ePrints@IIScePrints@IISc Home | About | Browse | Latest Additions | Advanced Search | Contact | Help

Probing hemoglobin confinement inside submicron silica tubes using synchrotron SAXS and electrochemical response

Mandal, Soumit S and Nagarajan, Brindha and Amenitsch, H and Bhattacharyya, Aninda J (2013) Probing hemoglobin confinement inside submicron silica tubes using synchrotron SAXS and electrochemical response. In: European Biophysics Journal, 42 (5). pp. 371-382.

[img] PDF
Euro_Biophy_Jou_42-5_371_2013.pdf - Published Version
Restricted to Registered users only

Download (749kB) | Request a copy
Official URL: http://dx.doi.org/10.1007/s00249-013-0886-0

Abstract

The configuration of hemoglobin in solution and confined inside silica nanotubes has been studied using synchrotron small angle X-ray scattering and electrochemical activity. Confinement inside submicron tubes of silica aid in preventing protein aggregation, which is vividly observed for unconfined protein in solution. The radius of gyration (R-g) and size polydispersity (p) of confined hemoglobin was found to be lower than that in solution. This was also recently demonstrated in case of confined hemoglobin inside layered polymer capsules. The confined hemoglobin displayed a higher thermal stability with Rg and p showing negligible changes in the temperature range 25-75 degrees C. The differences in configuration between the confined and unconfined protein were reflected in their electrochemical activity. Reversible electrochemical response (from cyclic voltammograms) obtained in case of the confined hemoglobin, in contrary to the observance of only a cathodic response for the unconfined protein, gave direct indication of the differences between the residences of the electroactive heme center in a different orientation compared to that in solution state. The confined Hb showed loss of reversibility only at higher temperatures. The electron transfer coefficient (alpha) and electron transfer rate constant (k(s)) were also different, providing additional evidence regarding structural differences between the unconfined and confined states of hemoglobin. Thus, absence of any adverse effects due to confinement of proteins inside the inorganic matrices such as silica nanotubes opens up new prospects for utilizing inorganic matrices as protein ``encapsulators'', as well as sensors at varying temperatures.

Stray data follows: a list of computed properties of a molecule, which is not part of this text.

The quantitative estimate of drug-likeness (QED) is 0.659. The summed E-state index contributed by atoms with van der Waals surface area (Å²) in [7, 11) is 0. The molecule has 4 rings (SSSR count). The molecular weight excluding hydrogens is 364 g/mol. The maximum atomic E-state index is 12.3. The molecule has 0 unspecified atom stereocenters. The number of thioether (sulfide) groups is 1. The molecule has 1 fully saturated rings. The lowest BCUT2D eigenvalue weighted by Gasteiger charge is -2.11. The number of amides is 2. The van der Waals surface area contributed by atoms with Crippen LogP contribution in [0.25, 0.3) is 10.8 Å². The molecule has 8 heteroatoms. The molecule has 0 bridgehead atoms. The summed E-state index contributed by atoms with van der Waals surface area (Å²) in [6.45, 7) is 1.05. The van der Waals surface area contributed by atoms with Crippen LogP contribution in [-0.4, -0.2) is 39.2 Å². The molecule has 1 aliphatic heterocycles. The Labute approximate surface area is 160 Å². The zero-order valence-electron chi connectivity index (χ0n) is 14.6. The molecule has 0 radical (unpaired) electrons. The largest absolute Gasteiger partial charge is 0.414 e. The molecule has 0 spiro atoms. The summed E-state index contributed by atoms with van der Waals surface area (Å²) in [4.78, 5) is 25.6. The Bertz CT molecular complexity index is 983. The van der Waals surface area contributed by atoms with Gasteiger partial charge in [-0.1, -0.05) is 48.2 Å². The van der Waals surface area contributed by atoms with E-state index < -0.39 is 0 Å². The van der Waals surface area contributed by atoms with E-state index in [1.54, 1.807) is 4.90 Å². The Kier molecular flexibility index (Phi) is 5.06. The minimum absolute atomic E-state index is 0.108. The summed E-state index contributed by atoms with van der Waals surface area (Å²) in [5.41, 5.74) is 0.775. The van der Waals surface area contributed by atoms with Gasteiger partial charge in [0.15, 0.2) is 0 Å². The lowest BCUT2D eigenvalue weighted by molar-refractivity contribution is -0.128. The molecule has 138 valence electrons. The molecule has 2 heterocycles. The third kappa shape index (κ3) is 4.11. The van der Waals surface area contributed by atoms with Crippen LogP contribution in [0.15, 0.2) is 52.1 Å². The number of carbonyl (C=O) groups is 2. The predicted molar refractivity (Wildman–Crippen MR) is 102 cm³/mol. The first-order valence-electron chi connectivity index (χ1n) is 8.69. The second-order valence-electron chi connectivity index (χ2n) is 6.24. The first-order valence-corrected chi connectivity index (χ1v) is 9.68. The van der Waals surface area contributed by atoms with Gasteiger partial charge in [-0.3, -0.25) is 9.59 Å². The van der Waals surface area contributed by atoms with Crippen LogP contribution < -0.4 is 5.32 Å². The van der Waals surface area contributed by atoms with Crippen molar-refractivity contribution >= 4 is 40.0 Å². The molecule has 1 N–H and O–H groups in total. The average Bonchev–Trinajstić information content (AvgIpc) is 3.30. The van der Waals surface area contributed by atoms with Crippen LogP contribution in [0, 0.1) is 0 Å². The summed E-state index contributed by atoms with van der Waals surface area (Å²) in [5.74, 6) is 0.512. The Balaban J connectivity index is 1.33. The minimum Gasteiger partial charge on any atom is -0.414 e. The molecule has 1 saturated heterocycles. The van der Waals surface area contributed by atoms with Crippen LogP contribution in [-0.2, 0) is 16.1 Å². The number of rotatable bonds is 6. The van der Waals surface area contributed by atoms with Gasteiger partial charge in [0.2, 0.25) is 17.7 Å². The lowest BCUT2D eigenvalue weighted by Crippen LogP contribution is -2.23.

Item Type: Journal Article
Additional Information: Copyright of this article belongs to Springer.
Keywords: Confinement; Biosensing; Hemoglobin; Electrochemistry; Synchrotron SAXS; Aggregation
Department/Centre: Division of Chemical Sciences > Solid State & Structural Chemistry Unit
Depositing User: Francis Jayakanth
Date Deposited: 05 Jul 2013 06:03
Last Modified: 05 Jul 2013 06:03
URI: http://eprints.iisc.ac.in/id/eprint/46795

Actions (login required)

View Item View Item